Satguru Sivaya Subramuniyaswam was a Hindu leader who in November 2011 took his own life after being diagnosed with untreatable intestinal cancer. He meditated for days, then announced that he would take only pain-killing medications and undertake prayopavesa (ingesting only water and no food).

He died on the 32nd day of fasting.

The strongest value of this perspective is complete trust in religion as death is god’s decision.

Even though there are these two different views on euthanasia in the one religion, most Hindus would believe the second, as assisting death also goes against the nonviolence ideals of Hinduism.

4. What is the Islam perspective on this issue and what values does it show?

In the Islam religion, human life is considered sacred as it is given by Allah. It is also believed that Allah chooses how long each person should live and humans should not interfere with this. Therefore, most Muslims are completely against euthanasia.

This view is supported by many parts of the Qur’an, particularly the quote “do not take life, which Allah made sacred, other than in the course of justice” (17:33).

Devout Muslims also believe that DNR (Do Not Resuscitate) orders represent a form of euthanasia, which is strictly forbidden in Islam. Other than in the course of justice, Muslims cannot kill or be complicit in the killing of themselves or others. There are many examples in the Qur’an which state this explicitly. Such as, “Destroy not yourselves. Surely Allah is ever merciful to you” (4:29).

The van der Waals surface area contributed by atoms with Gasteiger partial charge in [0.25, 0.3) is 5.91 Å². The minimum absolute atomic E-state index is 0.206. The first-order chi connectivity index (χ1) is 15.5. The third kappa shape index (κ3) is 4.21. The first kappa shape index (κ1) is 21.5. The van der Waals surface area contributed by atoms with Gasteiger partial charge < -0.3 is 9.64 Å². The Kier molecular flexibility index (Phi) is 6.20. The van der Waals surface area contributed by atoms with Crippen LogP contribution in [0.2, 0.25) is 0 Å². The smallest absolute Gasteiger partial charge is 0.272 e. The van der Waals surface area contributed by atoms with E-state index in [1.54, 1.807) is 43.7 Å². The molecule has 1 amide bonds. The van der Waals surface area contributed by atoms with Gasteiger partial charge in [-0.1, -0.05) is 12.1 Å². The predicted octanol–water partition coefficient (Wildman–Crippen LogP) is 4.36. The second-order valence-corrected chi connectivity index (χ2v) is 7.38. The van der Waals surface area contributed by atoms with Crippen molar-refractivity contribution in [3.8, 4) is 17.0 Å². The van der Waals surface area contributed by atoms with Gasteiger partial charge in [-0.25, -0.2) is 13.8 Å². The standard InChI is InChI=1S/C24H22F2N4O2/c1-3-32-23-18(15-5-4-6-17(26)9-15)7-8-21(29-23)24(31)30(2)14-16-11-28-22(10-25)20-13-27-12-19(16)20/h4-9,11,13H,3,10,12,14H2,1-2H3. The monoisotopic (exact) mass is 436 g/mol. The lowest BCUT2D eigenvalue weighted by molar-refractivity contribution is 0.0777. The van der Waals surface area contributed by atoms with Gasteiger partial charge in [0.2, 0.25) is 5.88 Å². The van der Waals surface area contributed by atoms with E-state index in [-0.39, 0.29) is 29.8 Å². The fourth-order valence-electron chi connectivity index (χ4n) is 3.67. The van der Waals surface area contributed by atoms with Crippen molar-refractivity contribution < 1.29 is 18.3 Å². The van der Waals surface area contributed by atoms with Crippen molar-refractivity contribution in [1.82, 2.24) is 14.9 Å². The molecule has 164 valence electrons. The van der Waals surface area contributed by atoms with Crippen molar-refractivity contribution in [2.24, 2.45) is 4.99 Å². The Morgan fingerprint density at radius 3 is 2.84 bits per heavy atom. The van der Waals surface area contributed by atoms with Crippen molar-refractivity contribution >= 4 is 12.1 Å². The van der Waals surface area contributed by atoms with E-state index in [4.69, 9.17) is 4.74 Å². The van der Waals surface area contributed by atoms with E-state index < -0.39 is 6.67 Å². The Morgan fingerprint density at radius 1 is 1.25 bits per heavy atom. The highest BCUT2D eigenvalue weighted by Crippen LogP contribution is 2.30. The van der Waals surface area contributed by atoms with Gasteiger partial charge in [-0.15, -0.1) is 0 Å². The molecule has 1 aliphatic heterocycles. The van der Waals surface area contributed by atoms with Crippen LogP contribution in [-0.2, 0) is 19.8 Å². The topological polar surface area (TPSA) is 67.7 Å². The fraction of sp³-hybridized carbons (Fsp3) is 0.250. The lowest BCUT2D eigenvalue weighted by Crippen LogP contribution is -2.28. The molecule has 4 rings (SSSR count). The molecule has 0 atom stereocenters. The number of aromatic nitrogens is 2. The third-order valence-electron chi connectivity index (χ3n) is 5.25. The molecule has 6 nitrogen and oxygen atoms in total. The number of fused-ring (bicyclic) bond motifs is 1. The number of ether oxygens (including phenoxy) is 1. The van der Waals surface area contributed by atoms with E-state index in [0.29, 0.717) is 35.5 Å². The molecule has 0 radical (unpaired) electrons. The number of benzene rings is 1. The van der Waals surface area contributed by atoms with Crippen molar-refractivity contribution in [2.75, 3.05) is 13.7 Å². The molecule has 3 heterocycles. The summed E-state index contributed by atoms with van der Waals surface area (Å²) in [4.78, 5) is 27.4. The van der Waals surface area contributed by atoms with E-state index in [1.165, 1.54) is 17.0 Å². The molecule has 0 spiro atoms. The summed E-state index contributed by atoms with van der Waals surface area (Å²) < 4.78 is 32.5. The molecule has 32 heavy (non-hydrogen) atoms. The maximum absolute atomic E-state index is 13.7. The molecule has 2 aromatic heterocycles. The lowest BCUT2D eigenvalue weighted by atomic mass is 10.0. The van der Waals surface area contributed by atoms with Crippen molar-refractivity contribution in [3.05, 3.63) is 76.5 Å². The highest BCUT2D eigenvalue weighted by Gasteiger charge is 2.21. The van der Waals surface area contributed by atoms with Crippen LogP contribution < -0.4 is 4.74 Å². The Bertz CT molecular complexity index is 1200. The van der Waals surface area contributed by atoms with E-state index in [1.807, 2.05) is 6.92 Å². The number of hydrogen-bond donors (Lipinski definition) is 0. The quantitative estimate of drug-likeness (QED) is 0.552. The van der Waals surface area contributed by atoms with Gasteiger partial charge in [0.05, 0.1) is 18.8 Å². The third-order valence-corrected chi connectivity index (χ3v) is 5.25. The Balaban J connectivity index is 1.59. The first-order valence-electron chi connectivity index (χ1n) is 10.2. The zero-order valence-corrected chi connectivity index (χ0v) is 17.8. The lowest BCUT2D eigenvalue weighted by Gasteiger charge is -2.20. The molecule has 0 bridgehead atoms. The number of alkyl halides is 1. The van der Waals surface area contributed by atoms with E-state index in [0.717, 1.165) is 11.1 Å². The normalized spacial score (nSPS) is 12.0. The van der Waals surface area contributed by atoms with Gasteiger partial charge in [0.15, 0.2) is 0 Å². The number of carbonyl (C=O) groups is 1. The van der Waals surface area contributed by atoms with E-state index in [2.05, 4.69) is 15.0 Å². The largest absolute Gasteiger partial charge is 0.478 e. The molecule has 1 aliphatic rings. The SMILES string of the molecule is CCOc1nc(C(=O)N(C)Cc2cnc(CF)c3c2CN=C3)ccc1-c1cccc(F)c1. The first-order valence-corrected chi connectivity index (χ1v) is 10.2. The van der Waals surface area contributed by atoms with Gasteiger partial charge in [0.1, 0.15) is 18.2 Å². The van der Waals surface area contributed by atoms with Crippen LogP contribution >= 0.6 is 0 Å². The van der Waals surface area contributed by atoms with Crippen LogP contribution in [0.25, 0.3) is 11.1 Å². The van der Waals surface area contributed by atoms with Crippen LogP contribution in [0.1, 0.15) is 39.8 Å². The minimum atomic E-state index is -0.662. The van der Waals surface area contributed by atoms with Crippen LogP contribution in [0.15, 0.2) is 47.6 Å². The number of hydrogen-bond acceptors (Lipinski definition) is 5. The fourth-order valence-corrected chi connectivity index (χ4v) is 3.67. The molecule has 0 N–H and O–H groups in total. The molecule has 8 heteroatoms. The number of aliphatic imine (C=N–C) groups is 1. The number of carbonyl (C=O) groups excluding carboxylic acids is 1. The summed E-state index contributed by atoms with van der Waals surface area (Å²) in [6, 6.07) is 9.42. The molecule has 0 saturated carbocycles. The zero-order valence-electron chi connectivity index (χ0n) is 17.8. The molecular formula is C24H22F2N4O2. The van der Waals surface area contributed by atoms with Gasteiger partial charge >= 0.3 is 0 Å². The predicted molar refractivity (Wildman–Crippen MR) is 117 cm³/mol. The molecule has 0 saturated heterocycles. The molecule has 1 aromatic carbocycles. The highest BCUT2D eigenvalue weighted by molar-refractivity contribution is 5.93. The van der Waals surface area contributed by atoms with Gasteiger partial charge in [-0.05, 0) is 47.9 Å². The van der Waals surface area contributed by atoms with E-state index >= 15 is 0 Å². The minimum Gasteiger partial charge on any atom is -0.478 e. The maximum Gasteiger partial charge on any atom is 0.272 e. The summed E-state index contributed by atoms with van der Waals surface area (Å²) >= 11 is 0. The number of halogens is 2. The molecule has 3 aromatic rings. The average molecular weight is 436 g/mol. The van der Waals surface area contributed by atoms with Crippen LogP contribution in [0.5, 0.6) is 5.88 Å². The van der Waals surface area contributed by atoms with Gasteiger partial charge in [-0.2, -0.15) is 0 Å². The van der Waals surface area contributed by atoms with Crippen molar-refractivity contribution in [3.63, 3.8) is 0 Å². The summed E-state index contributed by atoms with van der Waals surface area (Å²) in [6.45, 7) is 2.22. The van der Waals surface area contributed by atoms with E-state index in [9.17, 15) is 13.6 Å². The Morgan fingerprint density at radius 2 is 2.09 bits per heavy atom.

While this is the case, the Islamic Code of Medical Ethics states that “it is futile to diligently keep the patient in a vegetative state by heroic means… It is the process of life that the doctor aims to maintain and not the process of dying”. This means that in cases where there is no cure for the patient, a doctor may choose to stop trying to prolong life.

5. Compare the two religions.

In both Hinduism and Islam there are beliefs against euthanasia, albeit for different reasons. In the Hindu religion they believe that euthanasia will cause the separating the soul and the body at an unnatural time, therefore harming the karma of the doctor and the patient. In Islam, killing is strictly forbidden other than in the course of justice, this extends to euthanasia and suicide.

The clear difference, however, is that some Hindus believe that by helping to relieve one’s suffering you are doing a good deed out of compassion, resulting in good karma. Regardless of the fact that it is euthanasia.

6. What is the history of this debate in Australia?

In November 2017, Victoria became the first Australian state to legalise voluntary euthanasia.